Smithsonian Anthropologist Bruce Smith shares the origins of a few of your favorite Thanksgiving Day foods.
Millions of people across the United States will sit down Nov. 24 to a traditional Thanksgiving meal, including turkey, potatoes, squash, corn and cranberries. These foods have become synonymous with Thanksgiving, but how did they end up on tables from Maine to California?
According to Bruce Smith, senior scientist at the Smithsonian’s National Museum of Natural History, much of what is eaten at Thanksgiving today came from Mexico and South America. “We can trace many of these foods up through the southwestern United States into other parts of the country,” he said. “Most likely this diffusion happened as a result of trading or other contact among American Indian tribes in this country.”
So, where did these Thanksgiving favorites come from? Smith shares some facts about the origins of the food on this holiday menu:
• The turkey was domesticated twice, in central Mexico and in the southwestern United States. This domestication happened at the same time about 2,000 years ago. The southwestern domesticate disappeared, and the turkeys eaten today are derived from the Mexican domesticate.
Image right: Large white turkey male. (Photo by Keith Weller)
• Wild turkeys were eaten at the first Thanksgiving. Domesticated turkeys made quite a journey to tables in the United States. They were most likely brought from Mexico to Europe and came to the eastern United States by Europeans when they settled the colonies.
Image left: On average, Americans devour about 142 pounds of potatoes per year. (Photo by Scott Bauer)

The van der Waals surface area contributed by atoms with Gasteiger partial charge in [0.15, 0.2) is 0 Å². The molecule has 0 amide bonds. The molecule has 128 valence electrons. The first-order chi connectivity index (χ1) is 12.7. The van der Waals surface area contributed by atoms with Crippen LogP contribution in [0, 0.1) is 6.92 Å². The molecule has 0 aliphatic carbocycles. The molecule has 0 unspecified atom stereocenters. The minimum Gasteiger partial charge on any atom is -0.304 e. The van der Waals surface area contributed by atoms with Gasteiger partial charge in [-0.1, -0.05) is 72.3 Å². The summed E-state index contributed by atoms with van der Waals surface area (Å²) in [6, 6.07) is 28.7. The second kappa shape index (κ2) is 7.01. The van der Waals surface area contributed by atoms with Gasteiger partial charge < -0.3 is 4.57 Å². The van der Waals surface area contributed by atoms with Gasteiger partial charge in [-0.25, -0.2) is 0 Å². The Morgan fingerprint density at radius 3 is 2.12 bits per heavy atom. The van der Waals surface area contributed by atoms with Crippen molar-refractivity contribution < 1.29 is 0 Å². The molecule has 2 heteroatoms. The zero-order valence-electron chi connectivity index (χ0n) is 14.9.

• Like turkeys, potatoes also had quite a journey to the dinner table. Europeans likely introduced potatoes to the eastern United States when they settled there.
Squash and Pumpkins
• There are many species of squash and pumpkins grown today in the United States; the most common species (Cucurbita pepo) was also, like the turkey, domesticated twice—in Mexico and the eastern United States. Some common members of the species C. pepo include acorn squash, pattypan squash and spaghetti squash.
• There was a second domestication of C. pepo squash in the eastern United States about 5,000 years ago. All of the yellow- and green-skinned summer squashes in the U.S., such as zucchini and acorn squash, were derived from a wild gourd that is still found in the Ozarks.
Image right: Corn (Photo by Doug Wilson)
• Corn (maize) was domesticated in Mexico more than 8,000 years ago. This important crop plant arrived in the southwestern United States by 4,000 years ago, and reached eastern North America at about 200 B.C.
• Maize is derived from teosinte, a large wild grass that has five species growing in Mexico, Guatemala and Nicaragua.
• The name is derived from “craneberry.” European settlers gave the berry this name because they thought the plant looked like a crane. In the 1600s, cranberries also were called “bearberries” because it was common to see bears snacking on them.
Image left: Cranberries (Photo by Keith Weller–All photos courtesy USDA Agricultural Research Service )
• American Indians were the first to use cranberries as food. They also used the berries as medicine and dye.
–by Becky Haberacker